When the NBC mega-train-wreck series, “SUPER-TRAIN” was a axed … filming at the MGM Culver Studios … Maggie purchased the train-show’s furniture and set dressing inventory from NBC Productions… soooo….there….!!! and MAGGIE … retired from show-biz !!!

  4. “Cinema Mercantile Props” – originally – was established by THE early film companies – where the companies put their film props and furniture, rugs, drapery, armor, electrical fixtures, chandeliers, etc., in storage –
    Across the street, established as “First Street Properties” … was where the “Western” props and furniture was stored !!! Also, where the Western vehicles -Wagons and Horse drawn Coaches and carriages were stored … on the exterior’s open warehousing side existence … Napoleon had two black ebony finished War coaches for his travels … one for Russia, another one, … for France… During the early 1930’s … as I remember the story … I believe it was the 20th Century Fox Studio, who purchased one of the Napoleon coaches … after filming, … the Napoleon Coach was stored … at First Street… during the mid 1950’s, maybe the ‘40s ? The prop house had a disastrous fire that destroyed all of the Vehicles, including the Napoleon Coach ! The ornate silver Pair of Coach’s Lamps were always stored safely – at the Cinema Marc’s electrical departments third floor area.… the only 2 pieces from the Napoleon Coach …
    Incidentally, the other … existing Napoleon War-Coach … is located at/on exhibit in a London War Museum !!!
    South of Cinema Merc … on the same side of Santa Monica Blvd. … located the upscale BASCH Furniture Gallery property house where the film studios’ French and Italian 17th, 18th Century properties, including rugs, drapery, furniture, crystal chandeliers, and fixtures, sculptures, and silver/ceramic hand props were secured for the studios rental use. These three property houses … at one time … belonged as one company … !!! When Jay Krause decided to move from his Omega Property Rental House, a North Sunset Blvd location, Jay purchased the upscale third BASCH GALLERY prop house … from Cinema Mercantile.
    During the 1970s … BASCH had many exquisite pieces of chairs, carpets, inlaid tables, that the film studios had purchased in their European crazed 1930’s buying sprees of rare French Court antique furniture and sculpture … many pieces that had originated in.… Louis IV , through the NAPOLEON ERA … Versailles Court. One item was a 36 inch round pedestal glass top table, with miniature portraits of Royal Court Head paintings in oval discs that were spaced around the tables diameter band, protected by the brass finished glass top.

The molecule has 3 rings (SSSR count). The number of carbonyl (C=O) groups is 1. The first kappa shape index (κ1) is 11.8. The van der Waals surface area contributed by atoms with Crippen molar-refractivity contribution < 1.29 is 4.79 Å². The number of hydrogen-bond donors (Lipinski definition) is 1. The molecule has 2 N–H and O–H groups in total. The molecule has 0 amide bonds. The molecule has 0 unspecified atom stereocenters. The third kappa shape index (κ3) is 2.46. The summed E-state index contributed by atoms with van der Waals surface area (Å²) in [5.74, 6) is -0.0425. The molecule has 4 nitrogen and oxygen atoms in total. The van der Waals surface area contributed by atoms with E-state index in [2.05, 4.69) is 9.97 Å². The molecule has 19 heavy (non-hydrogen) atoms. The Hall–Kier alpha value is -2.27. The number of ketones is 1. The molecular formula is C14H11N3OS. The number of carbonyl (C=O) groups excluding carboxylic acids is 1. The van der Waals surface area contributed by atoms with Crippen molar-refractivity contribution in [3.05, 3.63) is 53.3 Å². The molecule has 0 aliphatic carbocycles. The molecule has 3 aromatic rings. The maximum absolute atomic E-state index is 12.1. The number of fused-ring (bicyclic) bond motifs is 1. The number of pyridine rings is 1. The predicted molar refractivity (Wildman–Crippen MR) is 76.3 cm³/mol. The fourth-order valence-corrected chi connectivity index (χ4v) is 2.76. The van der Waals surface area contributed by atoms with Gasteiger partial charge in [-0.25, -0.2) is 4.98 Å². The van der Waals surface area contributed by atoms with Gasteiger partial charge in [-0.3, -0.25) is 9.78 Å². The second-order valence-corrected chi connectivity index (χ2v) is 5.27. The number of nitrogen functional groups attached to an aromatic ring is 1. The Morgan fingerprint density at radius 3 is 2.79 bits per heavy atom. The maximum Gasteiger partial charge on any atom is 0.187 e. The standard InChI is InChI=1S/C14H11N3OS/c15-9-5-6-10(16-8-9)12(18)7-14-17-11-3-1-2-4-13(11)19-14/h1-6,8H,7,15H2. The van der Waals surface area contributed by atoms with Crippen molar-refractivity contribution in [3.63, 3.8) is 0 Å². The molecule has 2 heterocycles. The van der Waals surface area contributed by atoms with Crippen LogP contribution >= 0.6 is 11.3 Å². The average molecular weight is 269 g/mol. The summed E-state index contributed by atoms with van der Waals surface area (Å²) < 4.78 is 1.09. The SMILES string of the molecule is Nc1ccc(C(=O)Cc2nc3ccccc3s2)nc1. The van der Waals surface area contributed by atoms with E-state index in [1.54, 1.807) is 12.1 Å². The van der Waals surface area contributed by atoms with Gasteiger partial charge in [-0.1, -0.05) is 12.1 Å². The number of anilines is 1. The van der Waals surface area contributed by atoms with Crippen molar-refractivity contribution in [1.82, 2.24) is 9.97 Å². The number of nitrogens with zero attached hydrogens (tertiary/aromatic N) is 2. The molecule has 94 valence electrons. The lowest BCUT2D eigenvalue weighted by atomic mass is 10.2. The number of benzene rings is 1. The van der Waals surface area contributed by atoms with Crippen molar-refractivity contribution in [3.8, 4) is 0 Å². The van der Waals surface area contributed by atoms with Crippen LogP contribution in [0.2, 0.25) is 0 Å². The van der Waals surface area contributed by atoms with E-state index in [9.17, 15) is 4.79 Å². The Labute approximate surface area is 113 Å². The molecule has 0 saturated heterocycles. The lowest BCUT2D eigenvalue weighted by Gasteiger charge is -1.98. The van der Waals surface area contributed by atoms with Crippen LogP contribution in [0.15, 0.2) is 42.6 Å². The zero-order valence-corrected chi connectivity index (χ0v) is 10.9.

The Versailles Collection … was rounded up … sent to a New York City Auction House … SOLD .to t😩😋he highest BID !!!
    Jay Krause, was a staff NBC Art Director, during the 1950’s and early 1960s. Bob Kelly, another NBC Staff Art Director, was DINAH SHORE’s CHEVY SHOW designer. The Studio charge to the production company producing their product … were billed “directly” … for the NBC Art Director Service. Bob Kelly learned that he was being paid a staff weekly rate … his show was being charged $3,5000.00 a week !!! (1961-‘62). Bob Kelly QUIT !!! His assistant art director, BILL MORRIS … promoted … taking over the show’s art director position.
    On the other hand, Jay Krause and Spencer Davies, both on staff, followed suit … independence … and now, a paid “free-lance” salary fee … by their prospective shows …
    Jay nor other studio set decorators had no source for “modern contemporary furniture” to dress their stage sets. Jay, used his personal home furniture, to dress his “BOB HOPE SHOW”. … TV comedy sketch sets !!! Creating OMEGA PROPS … locating the small prop house in a North Sunset Boulevard shop location….everything squeezed inside the building !!!
    When Jay entertained at his home … he had to move the shop back to his house … for tables and seating … including lamps, carpets, and hand-props !!! Jay always served a lavish “Christmas Party” attended by all of US … TV STUDIO PEOPLE !!!

Leave a Reply

Your email address will not be published. Required fields are marked *